Saturday, April 08, 2006

Mining and aboriginal Art

I thought I was going to an art display at the Boomalli Arts Co-operative on Saturday, but it turned out to be a workshop about how to stop gold mining at Lake Cowal.
Lake Cowal is situated 47km north-east of West Wyalong, central western New South Wales and is the biggest inland lake in the state. It is protected under two international agreements on migratory birds with Japan (JAMBA) and China (CAMBA), it is also listed on the national heritage register as a significant wetland, and home to many native and endangered species. Lake Cowal is an ephemeral lake that floods into the Lachlan river catchments which leads to the Murrumbidgie and Murray Rivers.

Canadian Gold mining company Barrick has proposed to mine at Lake Cowal ...

Lake Cowal is the sacred heartland of the Wiradjuri nation and holds many artefacts ...
Boomalli is an arts cooperative located in the inner west of Sydney. They put on a display of aborignal art on the topic of "Mining on Sacred Ground" for the occasion. This includes an interesting program, which not only has photos of the art works and stories about them, but discussion of mining. Unfortunately Boomalli only have a few reproductions of the artwork on the wed site without the text.

Graeme Dunstan was there with his "Peacebus". captain, Graeme Dunstan, is on the road organising for the Cyanide Watch campaign. ...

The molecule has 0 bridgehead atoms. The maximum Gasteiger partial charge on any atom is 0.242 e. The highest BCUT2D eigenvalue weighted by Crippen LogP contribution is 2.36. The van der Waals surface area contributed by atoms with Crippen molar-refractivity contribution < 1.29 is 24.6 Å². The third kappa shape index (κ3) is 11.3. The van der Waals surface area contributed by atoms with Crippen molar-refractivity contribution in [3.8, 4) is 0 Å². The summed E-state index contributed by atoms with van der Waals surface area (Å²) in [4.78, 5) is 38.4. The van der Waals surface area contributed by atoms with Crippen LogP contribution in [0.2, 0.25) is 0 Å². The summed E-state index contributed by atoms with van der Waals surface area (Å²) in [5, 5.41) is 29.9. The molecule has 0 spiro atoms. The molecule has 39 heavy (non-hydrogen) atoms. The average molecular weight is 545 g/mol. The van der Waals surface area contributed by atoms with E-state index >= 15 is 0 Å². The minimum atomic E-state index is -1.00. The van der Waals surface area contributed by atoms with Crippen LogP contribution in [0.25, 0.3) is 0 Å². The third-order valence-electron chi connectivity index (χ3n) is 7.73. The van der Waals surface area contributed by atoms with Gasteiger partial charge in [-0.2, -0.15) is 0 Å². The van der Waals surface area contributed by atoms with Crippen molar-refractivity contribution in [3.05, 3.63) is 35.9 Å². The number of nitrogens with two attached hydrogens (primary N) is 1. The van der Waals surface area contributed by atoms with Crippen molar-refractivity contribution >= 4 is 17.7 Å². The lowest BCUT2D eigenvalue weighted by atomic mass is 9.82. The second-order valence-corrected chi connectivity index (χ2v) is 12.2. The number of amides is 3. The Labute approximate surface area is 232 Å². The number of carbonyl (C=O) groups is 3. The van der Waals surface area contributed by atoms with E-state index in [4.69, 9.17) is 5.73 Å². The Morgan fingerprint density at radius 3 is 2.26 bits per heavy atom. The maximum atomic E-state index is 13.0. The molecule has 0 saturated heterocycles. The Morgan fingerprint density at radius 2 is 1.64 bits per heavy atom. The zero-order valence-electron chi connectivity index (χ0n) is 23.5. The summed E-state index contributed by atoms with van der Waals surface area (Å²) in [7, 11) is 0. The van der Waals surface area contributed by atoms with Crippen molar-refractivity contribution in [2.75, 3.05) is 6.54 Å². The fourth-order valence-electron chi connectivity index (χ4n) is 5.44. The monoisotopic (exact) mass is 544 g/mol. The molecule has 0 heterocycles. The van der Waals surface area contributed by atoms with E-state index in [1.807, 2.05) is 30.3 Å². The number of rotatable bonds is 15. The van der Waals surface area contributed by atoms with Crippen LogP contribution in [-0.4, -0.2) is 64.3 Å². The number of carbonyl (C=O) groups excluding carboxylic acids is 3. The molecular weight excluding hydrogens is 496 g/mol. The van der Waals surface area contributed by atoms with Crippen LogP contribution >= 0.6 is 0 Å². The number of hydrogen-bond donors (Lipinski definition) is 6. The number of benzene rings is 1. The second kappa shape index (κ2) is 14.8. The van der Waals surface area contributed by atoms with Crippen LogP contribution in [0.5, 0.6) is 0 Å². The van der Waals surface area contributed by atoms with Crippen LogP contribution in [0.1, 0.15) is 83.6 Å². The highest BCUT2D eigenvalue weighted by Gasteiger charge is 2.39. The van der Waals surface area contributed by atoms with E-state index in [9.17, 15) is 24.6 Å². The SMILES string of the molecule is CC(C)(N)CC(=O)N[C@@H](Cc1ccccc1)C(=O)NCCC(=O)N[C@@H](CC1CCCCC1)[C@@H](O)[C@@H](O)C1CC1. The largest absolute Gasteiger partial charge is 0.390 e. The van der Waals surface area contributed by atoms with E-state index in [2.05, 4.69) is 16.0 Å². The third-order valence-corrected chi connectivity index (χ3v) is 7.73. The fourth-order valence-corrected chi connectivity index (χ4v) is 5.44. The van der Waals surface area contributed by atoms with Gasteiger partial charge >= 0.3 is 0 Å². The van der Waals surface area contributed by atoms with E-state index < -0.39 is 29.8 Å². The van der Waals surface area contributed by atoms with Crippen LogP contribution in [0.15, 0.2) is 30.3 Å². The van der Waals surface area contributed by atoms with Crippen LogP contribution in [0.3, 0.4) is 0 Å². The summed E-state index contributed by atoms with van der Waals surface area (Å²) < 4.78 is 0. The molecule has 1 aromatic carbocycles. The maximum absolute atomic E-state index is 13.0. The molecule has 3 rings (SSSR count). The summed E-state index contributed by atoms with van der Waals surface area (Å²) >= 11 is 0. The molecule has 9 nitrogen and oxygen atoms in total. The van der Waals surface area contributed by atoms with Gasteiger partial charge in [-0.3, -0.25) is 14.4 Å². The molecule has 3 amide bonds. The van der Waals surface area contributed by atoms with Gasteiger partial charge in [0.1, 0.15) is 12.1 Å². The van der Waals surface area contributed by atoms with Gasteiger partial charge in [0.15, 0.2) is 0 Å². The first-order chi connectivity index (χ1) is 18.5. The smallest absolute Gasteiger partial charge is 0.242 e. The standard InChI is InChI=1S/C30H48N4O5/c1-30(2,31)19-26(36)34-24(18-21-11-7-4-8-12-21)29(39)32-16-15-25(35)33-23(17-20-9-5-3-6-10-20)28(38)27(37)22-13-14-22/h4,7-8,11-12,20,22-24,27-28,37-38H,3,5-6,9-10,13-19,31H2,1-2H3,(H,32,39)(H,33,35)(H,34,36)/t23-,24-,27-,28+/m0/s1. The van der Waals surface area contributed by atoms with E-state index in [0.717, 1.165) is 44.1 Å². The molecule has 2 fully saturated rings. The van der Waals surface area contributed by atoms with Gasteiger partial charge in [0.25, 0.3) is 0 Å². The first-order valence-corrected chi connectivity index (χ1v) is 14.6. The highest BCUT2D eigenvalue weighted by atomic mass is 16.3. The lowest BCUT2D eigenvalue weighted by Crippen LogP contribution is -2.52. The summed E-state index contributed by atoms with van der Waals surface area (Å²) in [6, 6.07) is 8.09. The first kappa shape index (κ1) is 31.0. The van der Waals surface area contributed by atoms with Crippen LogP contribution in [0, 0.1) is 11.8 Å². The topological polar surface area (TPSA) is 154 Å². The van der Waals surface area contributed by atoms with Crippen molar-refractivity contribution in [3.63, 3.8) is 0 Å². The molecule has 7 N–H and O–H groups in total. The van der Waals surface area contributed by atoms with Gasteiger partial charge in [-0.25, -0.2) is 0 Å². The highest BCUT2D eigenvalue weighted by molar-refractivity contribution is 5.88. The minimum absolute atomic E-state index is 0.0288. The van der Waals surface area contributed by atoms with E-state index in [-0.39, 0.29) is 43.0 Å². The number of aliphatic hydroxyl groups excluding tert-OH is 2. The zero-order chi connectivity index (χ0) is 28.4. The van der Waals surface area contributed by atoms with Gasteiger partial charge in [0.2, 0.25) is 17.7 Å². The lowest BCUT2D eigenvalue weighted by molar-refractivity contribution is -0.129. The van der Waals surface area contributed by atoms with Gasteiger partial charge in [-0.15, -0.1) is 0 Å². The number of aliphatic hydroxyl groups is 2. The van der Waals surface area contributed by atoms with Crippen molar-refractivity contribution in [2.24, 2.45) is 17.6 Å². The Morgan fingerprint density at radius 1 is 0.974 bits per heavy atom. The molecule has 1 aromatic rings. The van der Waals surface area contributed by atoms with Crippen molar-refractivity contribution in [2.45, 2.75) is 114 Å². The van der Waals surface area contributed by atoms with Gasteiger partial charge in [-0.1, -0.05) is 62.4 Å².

Everywhere Peacebus rolls it becomes aware of small but active local concerned citizens working to bring some awareness and restraint to local corporate environmental crimes, and up against the vast fog of distractions that is modern mass media lies and the complacent, if not complicit and outright corrupt, centralised State and federal governments. undertakes campaigns of witness for peace, justice and the Earth. It is both a colourful and crusading Mitsubishi L300 van called Happy Wheels and this website which promotes and records its adventures. ...

Veteran peace campaigner and nomad Graeme Dunstan is's mission commander. His faithful follower is Jennifer the Maremma.

The only change which seems to have happened with such environmental protests in the last 30 years is they now have web sites. A video and some photographs of the mine site at Lake Cowal were shown at the workshop. It occurred to me that the video should be turned into a series of short podcasts and the location could be documented using Google Earth. That would make better use of the available technology. I did find that Falling Rain Genomics, Inc. had some data on the area.


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